I remember one time they was a man--it's been so long, it was just after I joined the church--I believe they accused him of stealing a hog. He never would come in, you know, never would make no acknowledgement. But that day they called him to come in to say yes or no, whichever he wanted to do, and he never would. So they called on the members then to gather around and make their decision. You was supposed to hold up your right hand if you wanted it done (the churching), and if you didn't want it done, you'd stay silent.

So then we decided, said, "Well he won't make no acknowledgement, nor he won't do nothin'. All we can do is to put him out of the church." So the members held up their hands. Well, I did too, but I'll declare to goodness, that dawned on my conscience so bad I declare I said I'll never be guilty of that again, and I never did no more.

Q: What happened to the person that had been put out? How did people treat him after that?

A: Well, as far as that was concerned, they was friendly, but he never did come back to church any more. But if you met him or seen him anywhere, why people was friendly with him, you know, spoke to him like usual.

While the churches were not always effective in regulating the behavior of their members and others resisted the call to church membership together, few escaped the demands placed on them by kinship. Kin exted to deal with one another fairly, to give and receive services and trial aid when necessary, and to enjoy one another's hospitality on Its, whether for a few hours or a few weeks. This was the positive side kinship obligations.

There was also a negative side to kinship bonds--the expectation that fly loyalty would marshal allies against the other party to a dispute that the family would protect any member from arrest and conviction, n one known to be guilty. Stories told by Big South Fork informants and newspaper accounts include isolated incidents of vengeance killing or being carried out by a relative of a murder or assualt victim, but prolonged family feuds of the kind that made Eastern Kentucky and West Virginia notorious were unknown in this area.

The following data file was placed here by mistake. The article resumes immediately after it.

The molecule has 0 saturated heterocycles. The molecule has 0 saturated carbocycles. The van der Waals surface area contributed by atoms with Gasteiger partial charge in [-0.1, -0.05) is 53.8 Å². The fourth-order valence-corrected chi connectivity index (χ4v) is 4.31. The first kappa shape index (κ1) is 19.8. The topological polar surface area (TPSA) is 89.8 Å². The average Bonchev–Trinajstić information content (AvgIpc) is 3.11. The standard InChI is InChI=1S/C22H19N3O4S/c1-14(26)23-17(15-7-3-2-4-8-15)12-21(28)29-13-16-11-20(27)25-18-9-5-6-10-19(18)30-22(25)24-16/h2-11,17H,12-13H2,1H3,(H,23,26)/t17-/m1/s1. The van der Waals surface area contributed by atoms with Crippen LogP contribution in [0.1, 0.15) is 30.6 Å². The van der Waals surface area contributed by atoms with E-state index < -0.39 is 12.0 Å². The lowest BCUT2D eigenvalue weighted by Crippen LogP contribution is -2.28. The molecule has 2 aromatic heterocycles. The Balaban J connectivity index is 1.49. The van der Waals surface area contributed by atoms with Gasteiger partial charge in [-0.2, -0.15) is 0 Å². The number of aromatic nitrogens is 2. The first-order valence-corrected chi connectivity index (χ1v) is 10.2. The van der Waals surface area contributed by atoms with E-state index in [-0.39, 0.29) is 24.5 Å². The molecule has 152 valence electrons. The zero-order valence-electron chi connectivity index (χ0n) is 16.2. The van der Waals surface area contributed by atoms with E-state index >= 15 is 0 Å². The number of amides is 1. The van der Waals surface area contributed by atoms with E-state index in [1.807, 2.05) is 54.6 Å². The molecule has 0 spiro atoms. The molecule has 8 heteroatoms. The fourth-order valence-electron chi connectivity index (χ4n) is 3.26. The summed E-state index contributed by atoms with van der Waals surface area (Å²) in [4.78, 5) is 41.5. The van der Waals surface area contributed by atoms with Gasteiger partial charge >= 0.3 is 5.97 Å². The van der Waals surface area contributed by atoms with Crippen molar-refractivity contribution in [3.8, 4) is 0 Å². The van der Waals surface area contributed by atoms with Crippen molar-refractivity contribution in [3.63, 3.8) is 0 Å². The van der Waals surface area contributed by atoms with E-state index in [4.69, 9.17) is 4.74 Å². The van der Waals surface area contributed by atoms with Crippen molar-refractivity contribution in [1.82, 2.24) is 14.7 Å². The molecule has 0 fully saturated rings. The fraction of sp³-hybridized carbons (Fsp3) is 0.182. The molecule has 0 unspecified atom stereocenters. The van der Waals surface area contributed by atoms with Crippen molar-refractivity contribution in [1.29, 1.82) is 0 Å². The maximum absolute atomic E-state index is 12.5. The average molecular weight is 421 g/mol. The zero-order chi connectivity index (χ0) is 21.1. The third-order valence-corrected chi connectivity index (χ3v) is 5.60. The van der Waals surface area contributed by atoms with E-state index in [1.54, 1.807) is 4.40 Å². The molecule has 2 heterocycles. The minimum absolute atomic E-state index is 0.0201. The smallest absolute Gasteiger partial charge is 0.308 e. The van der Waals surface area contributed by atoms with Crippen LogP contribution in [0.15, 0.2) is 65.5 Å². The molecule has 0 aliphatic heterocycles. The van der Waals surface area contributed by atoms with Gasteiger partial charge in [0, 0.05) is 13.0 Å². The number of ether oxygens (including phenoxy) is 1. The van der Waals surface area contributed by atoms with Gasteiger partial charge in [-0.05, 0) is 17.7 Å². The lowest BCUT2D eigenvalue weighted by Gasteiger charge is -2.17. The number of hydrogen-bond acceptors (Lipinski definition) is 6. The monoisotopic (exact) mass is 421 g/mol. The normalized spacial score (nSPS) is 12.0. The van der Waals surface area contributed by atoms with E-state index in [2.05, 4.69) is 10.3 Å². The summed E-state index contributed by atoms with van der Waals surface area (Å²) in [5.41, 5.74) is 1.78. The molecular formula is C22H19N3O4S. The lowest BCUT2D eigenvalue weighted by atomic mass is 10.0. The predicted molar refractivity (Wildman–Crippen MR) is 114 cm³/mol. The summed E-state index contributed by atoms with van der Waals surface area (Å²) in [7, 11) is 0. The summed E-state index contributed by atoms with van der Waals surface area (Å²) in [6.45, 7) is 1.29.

Howell, Benita. A Survey of Folklife Along the Big South Fork of the Cumberland River. Knoxville, TN: UT Press, 1981. 186-7.

One of the manifestations of the violence and the strong clannishness of the backcountry was the occurence of feuds.

... there were the feuds in the hills. Popular media would lead us to believe that feuds were (and are still) a custom of all the people in the mountains. Of all the contesting throughout the world on racial, political, and religious and economic questions, the belated blood feuds that flared up west of the Appalachian range were made notorious bv Victorian sentiment.

Not that feuds are to be condoned or explained away. But they were not a standing custom of the inland people. They simply flared up during confused times and levelled values after the horrors of the Civil War. Law and the legal process was not deeply rooted in the newly formed counties of the region. Men still felt that they were self-sufficient and must defend their own. Besides, the "troubles" in eastern Kentucky did not involve more than one per cent of the people and the number killed in the few small pockets of bad feeling over the period of 1875 to l915 did not cause the homicide rate to fluctuate noticeably over this long period. Possibly a hundred men lost their lives during this period by direct feuding.

Still there were wars and "troubles" in the hills of Kentucky, Virginia, and Tennessee in the aftermath of the senseless Civil War. Though the region in general was overwhelmingly for the Union, many men fought on the other side. And when the smoke had cleared and all had returned (who ever could return), the northern cause had prevailed. But three or more of the later feud chiefs had returned in Confederate uniform. They had gone away proud and independent and had returned-defeated. The merest suspicion of slight or hint of inequality would smite them to the heart. Thousands returning from the Southern cause were welcomed and reintegrated among the common and clever folk. Some few and in most cases the proud officers tried to prove their equality, to themselves and to their people, by running for public office. Generally they were defeated. Tensions rose and unease set in. Somebody felt ostracized and rejected.